In an interview with OPIS from early 2012, Norman Turiano, senior manager of fuel business development at Wawa at the time, said "Consumers are increasingly using mobile technology to make purchasing decisions. We provide real-time fuel prices to ensure our stores show up in all the apps and onboard car systems that utilize OPIS. This transparency ensures that we're a viable option when [consumers] fill up."
During COVID-19, where have all the gallons gone?
According to the OPIS Demand Report, a weekly publication on gasoline sales-volume performance, the last time gasoline demand saw an increase in fullmonth volumes compared to the same-month in the previous year was more than three years ago. March 2017 sales data saw a slight 0.1% increase from March 2016. Since then, every month-on-month comparison has been in the red when it comes to same-store gasoline sales. With demand consistently ticking lower, mostly due to an improvement in fuel economy in new vehicles, every customer visit is critical to the long-term viability of a fuel station's business.
The future of fuel demand has never been more questionable than it is now. In the midst of a global pandemic that has led to mandatory social distancing in a vast majority of U.S. states, most non-essential businesses have moved to a fully remote workforce. Others have simply shuttered their doors until the economy opens back up, causing a staggering drop in same-store sales. OPIS demand data indicates that gasoline volumes have been nearly cut in half for the last week of March and first week of April compared to prior-year numbers.
The lasting impacts of the coronavirus are yet to be determined, but some experts think that at least some of the demand destruction we are currently seeing will be permanent, with many questions still to be answered. "From 2016 through 2019, annual US gasoline demand was within a rounding error of 9.3-million barrels per day (b/d)," observes Tom Kloza, co-founder of OPIS. "I expect those numbers will stand as mountains never to be ascended again." He expects April 2020 consumption to be as low as it's been since March 1968.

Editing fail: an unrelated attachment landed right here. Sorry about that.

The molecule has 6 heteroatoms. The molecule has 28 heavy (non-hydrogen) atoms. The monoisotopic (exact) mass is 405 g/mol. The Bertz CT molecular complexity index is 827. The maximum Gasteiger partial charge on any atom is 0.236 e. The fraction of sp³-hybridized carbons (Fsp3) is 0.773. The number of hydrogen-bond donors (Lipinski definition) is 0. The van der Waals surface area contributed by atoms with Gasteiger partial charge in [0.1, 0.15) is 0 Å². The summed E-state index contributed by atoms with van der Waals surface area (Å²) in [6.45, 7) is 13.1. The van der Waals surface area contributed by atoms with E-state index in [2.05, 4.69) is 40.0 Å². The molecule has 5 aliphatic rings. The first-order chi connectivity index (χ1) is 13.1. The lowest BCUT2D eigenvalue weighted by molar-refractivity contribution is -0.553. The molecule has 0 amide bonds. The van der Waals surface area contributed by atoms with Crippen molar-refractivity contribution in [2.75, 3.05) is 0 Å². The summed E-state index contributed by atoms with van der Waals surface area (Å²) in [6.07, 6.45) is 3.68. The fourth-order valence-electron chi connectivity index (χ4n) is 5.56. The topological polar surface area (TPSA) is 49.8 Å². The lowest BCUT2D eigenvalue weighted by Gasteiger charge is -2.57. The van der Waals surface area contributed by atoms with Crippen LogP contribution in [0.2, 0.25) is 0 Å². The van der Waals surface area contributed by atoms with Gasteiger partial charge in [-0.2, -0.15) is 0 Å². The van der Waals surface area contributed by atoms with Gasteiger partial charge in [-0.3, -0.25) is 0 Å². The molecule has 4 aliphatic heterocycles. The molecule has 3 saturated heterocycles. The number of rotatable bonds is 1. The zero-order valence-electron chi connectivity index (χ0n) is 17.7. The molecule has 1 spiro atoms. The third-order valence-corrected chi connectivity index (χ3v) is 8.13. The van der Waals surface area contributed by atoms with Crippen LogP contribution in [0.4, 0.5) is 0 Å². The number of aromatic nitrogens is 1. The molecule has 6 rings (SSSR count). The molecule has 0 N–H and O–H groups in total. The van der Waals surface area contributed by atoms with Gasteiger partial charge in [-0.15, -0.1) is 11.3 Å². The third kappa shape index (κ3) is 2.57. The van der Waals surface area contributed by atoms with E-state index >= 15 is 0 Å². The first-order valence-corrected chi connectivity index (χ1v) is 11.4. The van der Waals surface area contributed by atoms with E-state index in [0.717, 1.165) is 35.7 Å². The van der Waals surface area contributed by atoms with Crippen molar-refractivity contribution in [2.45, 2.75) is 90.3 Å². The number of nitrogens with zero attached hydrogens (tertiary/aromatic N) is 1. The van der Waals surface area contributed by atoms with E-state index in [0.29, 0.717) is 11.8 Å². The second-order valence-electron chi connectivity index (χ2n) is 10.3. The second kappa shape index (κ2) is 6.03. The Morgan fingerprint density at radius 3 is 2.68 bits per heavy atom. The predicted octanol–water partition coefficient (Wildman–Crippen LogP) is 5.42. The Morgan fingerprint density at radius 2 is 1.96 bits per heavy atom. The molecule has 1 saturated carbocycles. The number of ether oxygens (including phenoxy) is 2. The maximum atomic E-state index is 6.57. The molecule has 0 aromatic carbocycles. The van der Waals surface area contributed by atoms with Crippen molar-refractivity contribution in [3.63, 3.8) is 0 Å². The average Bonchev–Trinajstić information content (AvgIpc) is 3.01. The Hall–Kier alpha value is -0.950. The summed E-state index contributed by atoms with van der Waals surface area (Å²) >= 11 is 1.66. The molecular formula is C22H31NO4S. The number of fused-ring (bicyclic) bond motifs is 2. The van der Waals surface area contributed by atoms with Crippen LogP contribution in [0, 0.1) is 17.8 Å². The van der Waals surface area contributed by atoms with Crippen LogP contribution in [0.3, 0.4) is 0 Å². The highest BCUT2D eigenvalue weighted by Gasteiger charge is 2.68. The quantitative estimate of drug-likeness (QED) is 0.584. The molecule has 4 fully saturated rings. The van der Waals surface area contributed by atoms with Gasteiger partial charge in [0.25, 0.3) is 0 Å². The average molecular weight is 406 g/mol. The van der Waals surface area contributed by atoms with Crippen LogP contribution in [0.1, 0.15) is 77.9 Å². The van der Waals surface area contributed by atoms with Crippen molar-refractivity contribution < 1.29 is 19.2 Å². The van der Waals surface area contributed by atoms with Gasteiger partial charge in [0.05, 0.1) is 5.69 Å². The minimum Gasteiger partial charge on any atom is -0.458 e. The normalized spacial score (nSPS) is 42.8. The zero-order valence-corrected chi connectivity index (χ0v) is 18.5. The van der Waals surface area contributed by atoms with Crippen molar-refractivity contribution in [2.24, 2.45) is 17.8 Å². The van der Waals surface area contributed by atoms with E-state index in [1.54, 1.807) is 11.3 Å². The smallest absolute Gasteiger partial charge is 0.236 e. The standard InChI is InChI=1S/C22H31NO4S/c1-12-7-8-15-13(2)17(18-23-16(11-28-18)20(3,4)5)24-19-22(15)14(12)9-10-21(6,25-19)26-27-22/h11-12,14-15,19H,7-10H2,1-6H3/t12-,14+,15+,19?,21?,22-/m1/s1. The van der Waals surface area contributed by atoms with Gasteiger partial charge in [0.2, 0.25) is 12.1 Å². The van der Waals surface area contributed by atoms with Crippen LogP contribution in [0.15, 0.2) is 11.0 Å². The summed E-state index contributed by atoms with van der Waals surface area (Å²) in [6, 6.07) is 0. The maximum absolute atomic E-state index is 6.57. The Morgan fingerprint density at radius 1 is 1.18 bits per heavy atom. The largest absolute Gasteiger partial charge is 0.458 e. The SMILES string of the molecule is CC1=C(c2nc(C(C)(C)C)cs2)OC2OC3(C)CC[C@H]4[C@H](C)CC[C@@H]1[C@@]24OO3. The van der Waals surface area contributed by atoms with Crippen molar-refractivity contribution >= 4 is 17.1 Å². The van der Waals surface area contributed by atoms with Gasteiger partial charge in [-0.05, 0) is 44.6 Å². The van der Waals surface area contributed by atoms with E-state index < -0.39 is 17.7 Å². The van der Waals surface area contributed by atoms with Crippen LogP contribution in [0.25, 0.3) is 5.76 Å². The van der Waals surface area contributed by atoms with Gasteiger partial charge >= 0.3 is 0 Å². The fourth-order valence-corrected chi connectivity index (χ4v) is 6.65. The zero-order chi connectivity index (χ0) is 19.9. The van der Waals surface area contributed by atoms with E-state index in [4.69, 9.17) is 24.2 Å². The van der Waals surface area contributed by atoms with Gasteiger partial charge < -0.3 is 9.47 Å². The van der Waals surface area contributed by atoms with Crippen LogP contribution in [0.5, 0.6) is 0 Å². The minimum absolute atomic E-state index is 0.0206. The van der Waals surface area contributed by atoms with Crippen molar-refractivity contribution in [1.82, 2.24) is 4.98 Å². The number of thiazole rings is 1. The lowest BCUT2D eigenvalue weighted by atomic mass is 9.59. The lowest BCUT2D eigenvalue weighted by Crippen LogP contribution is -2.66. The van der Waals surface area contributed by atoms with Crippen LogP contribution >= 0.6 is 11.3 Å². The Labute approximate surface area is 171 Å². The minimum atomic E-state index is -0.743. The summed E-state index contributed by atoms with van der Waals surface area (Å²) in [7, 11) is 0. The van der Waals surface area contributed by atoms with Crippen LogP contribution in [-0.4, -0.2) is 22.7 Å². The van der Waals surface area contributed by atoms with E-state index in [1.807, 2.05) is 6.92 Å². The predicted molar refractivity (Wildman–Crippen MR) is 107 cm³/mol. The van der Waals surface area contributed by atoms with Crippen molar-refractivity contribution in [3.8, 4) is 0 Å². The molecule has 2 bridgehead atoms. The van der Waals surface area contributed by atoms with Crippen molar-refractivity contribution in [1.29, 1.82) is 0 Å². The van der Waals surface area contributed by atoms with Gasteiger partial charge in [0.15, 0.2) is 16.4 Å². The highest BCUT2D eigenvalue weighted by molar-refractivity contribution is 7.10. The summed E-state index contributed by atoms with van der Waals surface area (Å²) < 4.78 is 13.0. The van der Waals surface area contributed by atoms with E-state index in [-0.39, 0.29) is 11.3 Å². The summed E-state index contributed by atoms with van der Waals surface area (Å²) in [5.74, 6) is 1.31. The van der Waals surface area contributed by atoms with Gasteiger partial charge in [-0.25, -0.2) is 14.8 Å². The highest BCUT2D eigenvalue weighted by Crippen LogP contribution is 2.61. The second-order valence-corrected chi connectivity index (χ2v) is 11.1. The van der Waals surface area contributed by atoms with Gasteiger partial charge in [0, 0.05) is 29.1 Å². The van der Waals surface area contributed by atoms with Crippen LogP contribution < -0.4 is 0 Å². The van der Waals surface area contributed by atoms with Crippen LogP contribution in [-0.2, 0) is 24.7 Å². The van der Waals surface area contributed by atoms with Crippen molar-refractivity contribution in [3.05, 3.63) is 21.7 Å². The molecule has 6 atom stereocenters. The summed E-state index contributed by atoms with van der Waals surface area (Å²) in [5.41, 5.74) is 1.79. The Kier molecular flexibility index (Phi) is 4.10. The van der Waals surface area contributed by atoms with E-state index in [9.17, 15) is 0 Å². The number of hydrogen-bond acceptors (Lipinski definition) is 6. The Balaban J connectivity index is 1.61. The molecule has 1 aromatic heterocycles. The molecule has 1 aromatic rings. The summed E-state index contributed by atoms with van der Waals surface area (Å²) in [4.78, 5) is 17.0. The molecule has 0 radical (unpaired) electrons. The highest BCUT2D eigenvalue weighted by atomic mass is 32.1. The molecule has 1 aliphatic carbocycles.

Can the Car Become the Card?
Viewing station listings with current fuel prices is the most common experience in a connected car today, but innovations are changing that in a hurry.
Many companies are realizing the power connected vehicles hold and the impact it can make on their business. According to a September 2016 report titled "Monetizing car data," McKinsey & Company estimates that connected-car data and services could generate $750 billion in global revenue by 2030.
Many innovations in the connected car industry are focused on consumer experience, attempting to provide next-level convenience for drivers. Xevo by Lear offers the Xevo Market platform that enables consumers to interact with merchant brands directly through the touchscreens of their vehicles and companion smartphone applications. Through Xevo Market, a customer can make reservations, find locations, and even order and pre-pay for carryout from many merchants nationwide.
Chevrolet has partnered with Shell in an attempt to make paying for gas more convenient for their drivers. One can assume that Shell's investment in this technology with a partner like GM is spurred by consumer loyalty, hoping that Chevy drivers will consistently choose a Shell station because of this ease-of-purchase functionality.
OPIS also continues to innovate in the connected car space with the upcoming launch of a new service that predicts the direction of retail fuel on a county level and allows car manufacturers to alert consumers of the best time to buy.
While price and location will always be the most important factors in attracting business to gasoline retailers, today's economic environment and technological advancements are creating other new opportunities for smart retailers to grow their businesses. Early-adapting retailers that attract tech-savvy consumers can help offset the falling demand they might be experiencing — and maybe even drive higher in-store sales.
Read the OPIS Weekly Fuel Market News & Price Trends.
Brian Norris is an Executive Director of Retail Fuels for OPIS.
Posted 16 June 2020